Gilani hopeful of moving ahead through dialogue with India
Pakistan is hopeful of moving forward through dialogue with India as responsible nations believe in resolving their outstanding issues through talks, Prime Minister Yousuf Raza Gilani said on Sunday.
Lahore: Pakistan is hopeful of moving
forward through dialogue with India as responsible nations
believe in resolving their outstanding issues through talks,
Prime Minister Yousuf Raza Gilani said on Sunday.
"I personally have very good relations with the Indian
leadership. Responsible nations believe in talks and dialogue
and I hope we will move forward through the talks," he said
while interacting with a small group of journalists here.
Pakistan`s ties with India were hit by the 2008 Mumbai
terrorist attacks but were now improving, he said. "The
relations between the two countries remained suspended for a
while after the Mumbai attacks but when I met with (India`s)
leadership in Thimphu, they started improving," he said.
India`s Foreign and Interior Ministers had visited
Pakistan and "we are also engaged with India for talks on the
Siachen issue", he said, referring to the next round of talks
on the military standoff on the Himalayan glacier to be held
in New Delhi from Monday.
Asked about Pakistan`s soil being used for terrorist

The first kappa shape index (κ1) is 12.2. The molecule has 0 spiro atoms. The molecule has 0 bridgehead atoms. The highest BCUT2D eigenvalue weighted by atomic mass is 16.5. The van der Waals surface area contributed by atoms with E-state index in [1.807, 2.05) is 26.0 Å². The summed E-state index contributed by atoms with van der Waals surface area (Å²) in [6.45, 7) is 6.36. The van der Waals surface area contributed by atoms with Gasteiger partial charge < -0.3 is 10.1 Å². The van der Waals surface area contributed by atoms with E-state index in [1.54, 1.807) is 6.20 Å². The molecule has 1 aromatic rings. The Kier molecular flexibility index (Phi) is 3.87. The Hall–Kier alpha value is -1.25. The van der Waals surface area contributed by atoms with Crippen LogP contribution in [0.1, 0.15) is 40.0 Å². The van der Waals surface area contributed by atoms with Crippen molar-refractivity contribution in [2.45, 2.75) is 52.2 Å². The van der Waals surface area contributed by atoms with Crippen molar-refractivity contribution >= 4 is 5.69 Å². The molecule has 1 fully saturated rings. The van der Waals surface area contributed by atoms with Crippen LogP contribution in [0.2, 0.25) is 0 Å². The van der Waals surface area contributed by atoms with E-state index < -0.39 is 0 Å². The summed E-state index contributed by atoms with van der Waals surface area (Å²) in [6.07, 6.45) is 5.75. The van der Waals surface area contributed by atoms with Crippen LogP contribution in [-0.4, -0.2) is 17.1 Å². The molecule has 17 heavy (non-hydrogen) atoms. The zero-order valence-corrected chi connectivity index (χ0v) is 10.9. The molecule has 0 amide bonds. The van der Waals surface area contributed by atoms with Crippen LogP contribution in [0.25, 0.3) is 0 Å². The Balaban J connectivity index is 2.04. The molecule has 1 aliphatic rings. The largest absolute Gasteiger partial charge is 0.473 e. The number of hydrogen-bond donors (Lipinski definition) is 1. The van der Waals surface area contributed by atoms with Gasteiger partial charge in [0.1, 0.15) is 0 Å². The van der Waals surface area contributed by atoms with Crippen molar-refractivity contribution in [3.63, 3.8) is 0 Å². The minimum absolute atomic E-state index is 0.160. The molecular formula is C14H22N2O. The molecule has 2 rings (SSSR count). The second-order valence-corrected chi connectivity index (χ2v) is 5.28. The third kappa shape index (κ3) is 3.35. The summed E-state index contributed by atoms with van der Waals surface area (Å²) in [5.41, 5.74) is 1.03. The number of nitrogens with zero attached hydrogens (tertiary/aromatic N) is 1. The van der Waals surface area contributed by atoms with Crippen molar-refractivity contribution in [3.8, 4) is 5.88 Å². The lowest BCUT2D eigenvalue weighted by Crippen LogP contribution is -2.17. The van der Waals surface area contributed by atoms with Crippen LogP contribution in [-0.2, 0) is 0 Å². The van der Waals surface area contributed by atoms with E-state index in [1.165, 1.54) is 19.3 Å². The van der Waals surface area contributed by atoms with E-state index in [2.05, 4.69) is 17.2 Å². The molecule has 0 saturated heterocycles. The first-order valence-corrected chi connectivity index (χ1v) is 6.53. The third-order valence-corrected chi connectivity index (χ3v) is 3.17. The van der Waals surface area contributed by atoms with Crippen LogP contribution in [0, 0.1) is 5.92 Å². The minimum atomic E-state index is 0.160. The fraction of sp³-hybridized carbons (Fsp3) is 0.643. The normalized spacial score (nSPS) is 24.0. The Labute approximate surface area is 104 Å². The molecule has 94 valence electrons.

attacks on other countries, Gilani said: "We have ensured that
our soil is not used for terror attacks in any country. Both
the military and political leadership are on the same page on
He added: "Let me make it clear that we will not allow
anyone to use our territory for terror attacks in other
countries. We have lost 36,000 people in the war on terror and
I want the elimination of terrorists from my soil to make my
Gilani, however, parried a question on possibility of
Afghan Taliban leader Mullah Omar being present in Pakistan.
Commenting on recent terrorist attacks in northwest
Pakistan and on a naval airbase in Karachi, Gilani said these
acts were a "continuation of the reaction against Osama bin
"A terrorist is a terrorist and he cannot be
exonerated of his crimes by labelling him as a good or bad
Taliban," he said.
The government will assert itself if anyone challenged
its writ though military operations are not a permanent
solution, he said.
Responding to another question, he said the fate of
slain al Qaeda leader Osama bin Laden`s widows and children
will be decided in accordance with the law.
Bin Laden was killed in a US raid in the garrison city
of Abbottabad on May 2. Three of his widows and several
children are currently in the custody of Pakistani